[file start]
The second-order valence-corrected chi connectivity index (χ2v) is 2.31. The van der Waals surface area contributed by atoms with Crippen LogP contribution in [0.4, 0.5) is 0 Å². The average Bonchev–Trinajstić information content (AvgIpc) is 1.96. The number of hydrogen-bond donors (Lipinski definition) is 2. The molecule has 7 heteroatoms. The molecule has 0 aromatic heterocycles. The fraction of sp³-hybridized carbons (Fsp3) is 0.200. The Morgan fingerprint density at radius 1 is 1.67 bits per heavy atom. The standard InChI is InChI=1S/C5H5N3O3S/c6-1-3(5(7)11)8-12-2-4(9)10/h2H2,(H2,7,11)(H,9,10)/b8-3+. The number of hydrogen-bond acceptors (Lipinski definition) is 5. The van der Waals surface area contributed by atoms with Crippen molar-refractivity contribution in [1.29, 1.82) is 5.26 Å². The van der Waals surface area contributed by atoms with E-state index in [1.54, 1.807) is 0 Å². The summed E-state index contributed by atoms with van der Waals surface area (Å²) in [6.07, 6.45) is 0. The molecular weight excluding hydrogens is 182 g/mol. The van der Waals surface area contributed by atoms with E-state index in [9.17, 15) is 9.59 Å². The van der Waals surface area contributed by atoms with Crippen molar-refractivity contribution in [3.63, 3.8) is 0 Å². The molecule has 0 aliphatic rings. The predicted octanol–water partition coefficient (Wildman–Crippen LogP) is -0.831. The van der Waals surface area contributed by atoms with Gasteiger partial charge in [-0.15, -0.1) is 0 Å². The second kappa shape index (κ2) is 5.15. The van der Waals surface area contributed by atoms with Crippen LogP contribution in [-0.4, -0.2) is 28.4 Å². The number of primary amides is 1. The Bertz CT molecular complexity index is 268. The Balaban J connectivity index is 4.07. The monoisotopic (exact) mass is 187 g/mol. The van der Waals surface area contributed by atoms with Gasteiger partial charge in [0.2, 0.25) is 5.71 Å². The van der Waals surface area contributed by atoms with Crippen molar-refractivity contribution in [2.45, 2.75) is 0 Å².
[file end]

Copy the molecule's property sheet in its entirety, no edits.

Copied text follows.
The second-order valence-corrected chi connectivity index (χ2v) is 2.31. The van der Waals surface area contributed by atoms with Crippen LogP contribution in [0.4, 0.5) is 0 Å². The average Bonchev–Trinajstić information content (AvgIpc) is 1.96. The number of hydrogen-bond donors (Lipinski definition) is 2. The molecule has 7 heteroatoms. The molecule has 0 aromatic heterocycles. The fraction of sp³-hybridized carbons (Fsp3) is 0.200. The Morgan fingerprint density at radius 1 is 1.67 bits per heavy atom. The standard InChI is InChI=1S/C5H5N3O3S/c6-1-3(5(7)11)8-12-2-4(9)10/h2H2,(H2,7,11)(H,9,10)/b8-3+. The number of hydrogen-bond acceptors (Lipinski definition) is 5. The van der Waals surface area contributed by atoms with Crippen molar-refractivity contribution in [1.29, 1.82) is 5.26 Å². The van der Waals surface area contributed by atoms with E-state index in [1.54, 1.807) is 0 Å². The summed E-state index contributed by atoms with van der Waals surface area (Å²) in [6.07, 6.45) is 0. The molecular weight excluding hydrogens is 182 g/mol. The van der Waals surface area contributed by atoms with E-state index in [9.17, 15) is 9.59 Å². The van der Waals surface area contributed by atoms with Crippen molar-refractivity contribution in [3.63, 3.8) is 0 Å². The molecule has 0 aliphatic rings. The predicted octanol–water partition coefficient (Wildman–Crippen LogP) is -0.831. The van der Waals surface area contributed by atoms with Gasteiger partial charge in [-0.15, -0.1) is 0 Å². The second kappa shape index (κ2) is 5.15. The van der Waals surface area contributed by atoms with Crippen LogP contribution in [-0.4, -0.2) is 28.4 Å². The number of primary amides is 1. The Bertz CT molecular complexity index is 268. The Balaban J connectivity index is 4.07. The monoisotopic (exact) mass is 187 g/mol. The van der Waals surface area contributed by atoms with Gasteiger partial charge in [0.2, 0.25) is 5.71 Å². The van der Waals surface area contributed by atoms with Crippen molar-refractivity contribution in [2.45, 2.75) is 0 Å².